“It’ll be hard to identify the body from what’s left.”
The inspector hunched his shoulders against the bracing wind. It was 4 a.m and the Moors were thick with mist and icy cold.
The burnt out car smoked silently on the desolate plain. In the creeping dawn, there was an eery beauty to it, but for the blackened corpse sitting in the drivers seat.
Eli Finch pulled his red woollen scarf higher up over his chin and shivered. He felt uncomfortable. As the village vicar, the subject of mortality fell into his domain, but being called out on such occasions was never pleasant.
“Do you think it’s someone from the village, Inspector?” He asked tentatively.
“I can’t say I’m afraid, until we get some I.D on the poor man.”
“Or woman,” interjected Eli.
“It was your friend who found the car?”
“Friend…well, a member of our congregation actually. A young girl.”
“Why isn’t she here?”
Eli blinked twice and squinted. “She has…some problems. She doesn’t cope very well with stress.”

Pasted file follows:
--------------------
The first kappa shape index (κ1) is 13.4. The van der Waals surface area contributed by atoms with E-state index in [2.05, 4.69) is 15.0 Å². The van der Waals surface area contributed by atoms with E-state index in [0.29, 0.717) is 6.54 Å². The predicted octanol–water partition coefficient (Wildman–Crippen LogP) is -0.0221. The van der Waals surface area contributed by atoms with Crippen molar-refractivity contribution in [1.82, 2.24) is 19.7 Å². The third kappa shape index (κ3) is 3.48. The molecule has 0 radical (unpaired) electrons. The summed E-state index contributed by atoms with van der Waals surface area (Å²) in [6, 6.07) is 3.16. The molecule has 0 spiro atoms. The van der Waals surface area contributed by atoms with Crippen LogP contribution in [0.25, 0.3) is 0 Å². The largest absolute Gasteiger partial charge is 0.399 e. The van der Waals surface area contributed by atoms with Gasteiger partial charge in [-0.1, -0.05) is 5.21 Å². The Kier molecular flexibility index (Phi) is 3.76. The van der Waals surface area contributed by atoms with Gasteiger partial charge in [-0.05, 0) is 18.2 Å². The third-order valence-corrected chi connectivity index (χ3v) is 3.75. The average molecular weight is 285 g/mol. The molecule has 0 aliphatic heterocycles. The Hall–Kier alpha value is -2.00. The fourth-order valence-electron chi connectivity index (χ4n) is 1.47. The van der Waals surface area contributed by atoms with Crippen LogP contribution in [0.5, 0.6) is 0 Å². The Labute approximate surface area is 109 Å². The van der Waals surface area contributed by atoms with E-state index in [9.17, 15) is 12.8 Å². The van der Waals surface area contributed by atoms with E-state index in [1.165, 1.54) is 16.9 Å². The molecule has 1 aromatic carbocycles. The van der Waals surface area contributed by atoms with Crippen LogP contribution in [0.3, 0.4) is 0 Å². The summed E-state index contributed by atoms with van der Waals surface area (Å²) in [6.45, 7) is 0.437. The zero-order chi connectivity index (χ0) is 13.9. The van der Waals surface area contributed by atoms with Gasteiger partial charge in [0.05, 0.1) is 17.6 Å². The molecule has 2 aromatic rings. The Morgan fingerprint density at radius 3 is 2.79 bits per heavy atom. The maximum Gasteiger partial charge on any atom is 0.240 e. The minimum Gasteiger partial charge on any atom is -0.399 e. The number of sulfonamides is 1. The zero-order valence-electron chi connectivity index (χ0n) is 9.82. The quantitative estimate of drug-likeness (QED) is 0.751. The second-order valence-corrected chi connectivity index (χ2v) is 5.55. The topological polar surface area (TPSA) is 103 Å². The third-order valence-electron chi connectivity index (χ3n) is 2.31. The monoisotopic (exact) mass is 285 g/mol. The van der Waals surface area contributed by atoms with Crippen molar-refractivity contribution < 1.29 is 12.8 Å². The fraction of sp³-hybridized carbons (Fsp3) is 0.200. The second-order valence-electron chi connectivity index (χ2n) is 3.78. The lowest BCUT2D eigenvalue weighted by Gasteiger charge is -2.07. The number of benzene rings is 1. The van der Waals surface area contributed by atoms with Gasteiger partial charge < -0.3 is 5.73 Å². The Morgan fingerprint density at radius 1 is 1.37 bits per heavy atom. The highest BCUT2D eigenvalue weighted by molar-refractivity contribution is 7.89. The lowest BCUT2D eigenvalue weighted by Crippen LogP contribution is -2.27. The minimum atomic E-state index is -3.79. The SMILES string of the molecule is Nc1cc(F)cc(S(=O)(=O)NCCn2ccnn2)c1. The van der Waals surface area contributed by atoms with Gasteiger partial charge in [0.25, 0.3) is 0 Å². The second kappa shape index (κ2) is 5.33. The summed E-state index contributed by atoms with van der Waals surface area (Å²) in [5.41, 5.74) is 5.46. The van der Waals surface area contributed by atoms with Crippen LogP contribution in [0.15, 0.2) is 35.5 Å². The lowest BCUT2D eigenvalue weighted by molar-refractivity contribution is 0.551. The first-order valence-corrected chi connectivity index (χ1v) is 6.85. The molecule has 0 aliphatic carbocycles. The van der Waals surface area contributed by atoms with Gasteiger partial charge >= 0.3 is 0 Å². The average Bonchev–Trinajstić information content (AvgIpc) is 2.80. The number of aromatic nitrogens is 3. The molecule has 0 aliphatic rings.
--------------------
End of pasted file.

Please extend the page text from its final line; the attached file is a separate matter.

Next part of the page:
“We’ll have to speak to her.”
“Of course.” Eli nodded. “I’ll give you her details.” He glanced at his watch. Time was passing and he had a sermon to prepare for later that morning.
He noticed a small cut on the back of his hand had opened up and was bleeding. He wiped it away and pulled out his black leather gloves.
“Am I alright to go? I have a long day.” He winced as the glove grazed across the open wound.
The inspector looked at him curiously, then nodded.
“Ah yes! Sunday. Busy day for the likes of you. Yes, we know where to find you if we need to get in touch.”
Eli Finch smiled a tight smile and buttoned up his coat. The inspector sniffed. The cold was making his nose run. Eli turned to leave.
“I’m not religious,” the inspector continued, stopping Eli in his tracks. “But if there is a God –” he said, nodding at the car, “- where the hell is he?”
The two men stared at the metal cage and its forsaken prisoner.
Eli Finch dug his hands in his coat pockets and pulled it closer round him.
“I think you’ll find that when you do catch the culprit, it will most likely be a mere mortal who’s to blame - not God,” he said curtly, before briskly turning and crunching back across the Moor and down towards the village.